Last week I wrote about a new version of avocado pudding that I had made using frozen blueberries. I tried it again yesterday and measured out the ingredients so I could put a recipe for you guys. Dang, this is good! I have to restrain myself from making this pudding everyday, it is admittedly fairly rich from the avocados. For an occasional treat, though, this is really delicious and the texture is divine. I tested the recipe using my new favorite sweetener, ZSweet, but it can also be made using dates, it’s your choice (ZSweet is made using erythritol which is the only sweetener that Dr. Michael Greger dubs as “harmless” in this video).
I used a high-speed blender to make the pudding, but it could be made in a food processor if you soaked the dates first and did a lot of scraping down of the sides of the bowl. I find it much easier to pile the ingredients in the Vitamix:
How is it even possible that avocados, blueberries, silken tofu, cacao powder and sweetener could make something so lusciously delicious? Trust me, it’s amazing:
Blueberry-Avo Chocolate Pudding – Makes 4 servings
2 large ripe avocados
1 cup frozen blueberries
1 teaspoon vanilla extract
1 12.3 oz. box of silken tofu
1/4 cup cacao powder
2 tablespoons carob powder
1/2 cup + 2 tablespoons granulated ZSweet or 10 large dates (or sweeten to taste)
1/4 cup unsweetened soymilk
Combine all ingredients in a high-speed blender and whirl until smooth. Taste during blending process for sweetness. Use tamper if necessary. Top with extra blueberries or cacao nibs, if desired.
I used a combo of cacao and carob in this recipe because cacao is stimulating and I don’t like to overuse it. The carob contributes to the chocolatey flavor without adding more of that aspect. I also wanted to mention that it would be best to sweeten to taste in this recipe, meaning to start with a little less of the ZSweet or dates and add more if necessary during the blending process.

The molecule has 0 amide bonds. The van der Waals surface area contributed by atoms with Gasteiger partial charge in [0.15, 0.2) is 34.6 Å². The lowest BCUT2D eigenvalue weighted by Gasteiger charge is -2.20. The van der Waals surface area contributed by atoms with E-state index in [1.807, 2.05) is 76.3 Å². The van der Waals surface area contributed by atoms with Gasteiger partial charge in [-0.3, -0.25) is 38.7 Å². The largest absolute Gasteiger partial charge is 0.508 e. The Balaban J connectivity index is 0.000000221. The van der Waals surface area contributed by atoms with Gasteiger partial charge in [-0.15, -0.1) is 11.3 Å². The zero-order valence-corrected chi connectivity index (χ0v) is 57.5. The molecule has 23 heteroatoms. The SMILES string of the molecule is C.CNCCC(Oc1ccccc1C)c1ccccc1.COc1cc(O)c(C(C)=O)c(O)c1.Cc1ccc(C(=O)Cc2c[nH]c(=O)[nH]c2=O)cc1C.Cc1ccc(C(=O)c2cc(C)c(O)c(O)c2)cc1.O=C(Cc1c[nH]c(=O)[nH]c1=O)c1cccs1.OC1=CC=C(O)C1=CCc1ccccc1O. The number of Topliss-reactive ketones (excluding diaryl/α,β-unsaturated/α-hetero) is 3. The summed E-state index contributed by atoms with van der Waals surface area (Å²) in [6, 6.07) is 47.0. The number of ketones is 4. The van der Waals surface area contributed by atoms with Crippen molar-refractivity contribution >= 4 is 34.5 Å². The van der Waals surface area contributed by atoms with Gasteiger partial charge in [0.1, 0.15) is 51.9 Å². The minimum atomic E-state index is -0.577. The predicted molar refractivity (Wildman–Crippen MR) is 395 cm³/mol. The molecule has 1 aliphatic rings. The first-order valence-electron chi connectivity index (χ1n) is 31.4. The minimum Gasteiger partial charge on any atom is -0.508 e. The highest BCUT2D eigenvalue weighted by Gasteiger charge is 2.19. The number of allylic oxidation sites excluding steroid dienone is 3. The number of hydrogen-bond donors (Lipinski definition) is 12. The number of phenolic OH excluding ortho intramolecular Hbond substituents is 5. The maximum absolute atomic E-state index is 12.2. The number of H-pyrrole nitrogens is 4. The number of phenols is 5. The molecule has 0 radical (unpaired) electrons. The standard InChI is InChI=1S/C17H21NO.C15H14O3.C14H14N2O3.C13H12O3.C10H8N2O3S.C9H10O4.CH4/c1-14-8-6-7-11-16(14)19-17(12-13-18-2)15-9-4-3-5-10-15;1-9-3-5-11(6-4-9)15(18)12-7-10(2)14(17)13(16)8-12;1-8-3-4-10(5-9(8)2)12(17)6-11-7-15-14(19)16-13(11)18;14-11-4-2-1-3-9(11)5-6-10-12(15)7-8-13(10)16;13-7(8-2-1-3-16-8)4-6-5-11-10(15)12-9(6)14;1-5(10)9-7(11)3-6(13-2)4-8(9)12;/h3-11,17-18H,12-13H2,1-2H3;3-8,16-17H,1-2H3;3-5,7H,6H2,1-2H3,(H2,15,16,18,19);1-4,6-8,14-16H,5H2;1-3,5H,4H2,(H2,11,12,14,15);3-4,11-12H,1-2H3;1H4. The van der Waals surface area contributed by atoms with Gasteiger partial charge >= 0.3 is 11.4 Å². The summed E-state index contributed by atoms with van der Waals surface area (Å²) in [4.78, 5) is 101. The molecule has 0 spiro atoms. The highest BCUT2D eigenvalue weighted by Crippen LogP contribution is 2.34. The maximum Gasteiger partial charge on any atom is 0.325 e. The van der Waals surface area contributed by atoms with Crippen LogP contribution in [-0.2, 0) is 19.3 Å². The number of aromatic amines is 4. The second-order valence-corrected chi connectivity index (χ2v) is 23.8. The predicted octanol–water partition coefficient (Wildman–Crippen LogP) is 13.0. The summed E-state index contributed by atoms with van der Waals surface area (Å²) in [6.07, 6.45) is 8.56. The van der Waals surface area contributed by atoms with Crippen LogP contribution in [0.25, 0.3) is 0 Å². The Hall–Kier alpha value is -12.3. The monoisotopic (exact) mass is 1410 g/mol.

This is a completely different topic, but remember when I bought some frozen greens at the store recently? My idea was that I could just throw them frozen into my Anti-Cancer Green Smoothie recipe.
I got to thinking, though, that if the greens are raw, then they could be a source of bacteria. I e-mailed Pictsweet to ask them if it is safe to eat the greens straight from frozen, and they said no! Well, what they really said was to prepare them according to the package to be safe which means cooking them in the microwave or on the stovetop.
Darn. I’m pretty sure this advice would apply to any frozen vegetable, so I’m going to stop adding frozen veggies to my green smoothies, and cook them first instead. The last thing I want is a warm green smoothie, though, so I’ve started steaming the greens in the microwave the night before, and letting them chill in the fridge until the next morning:
Then, I just plop them into the blender and it’s all ready to go:
The other option of course is to use raw greens that I’ve washed myself, but sometimes I don’t have any on hand and need to use frozen. Have you ever gotten sick from eating frozen greens? The worst batch of food poisoning I have ever gotten was from frozen spinach that I had cooked and that’s what made me think of this potential issue. I haven’t gotten sick in almost 10 years though. Are you careful about food safety in your household or is it something you don’t worry too much about?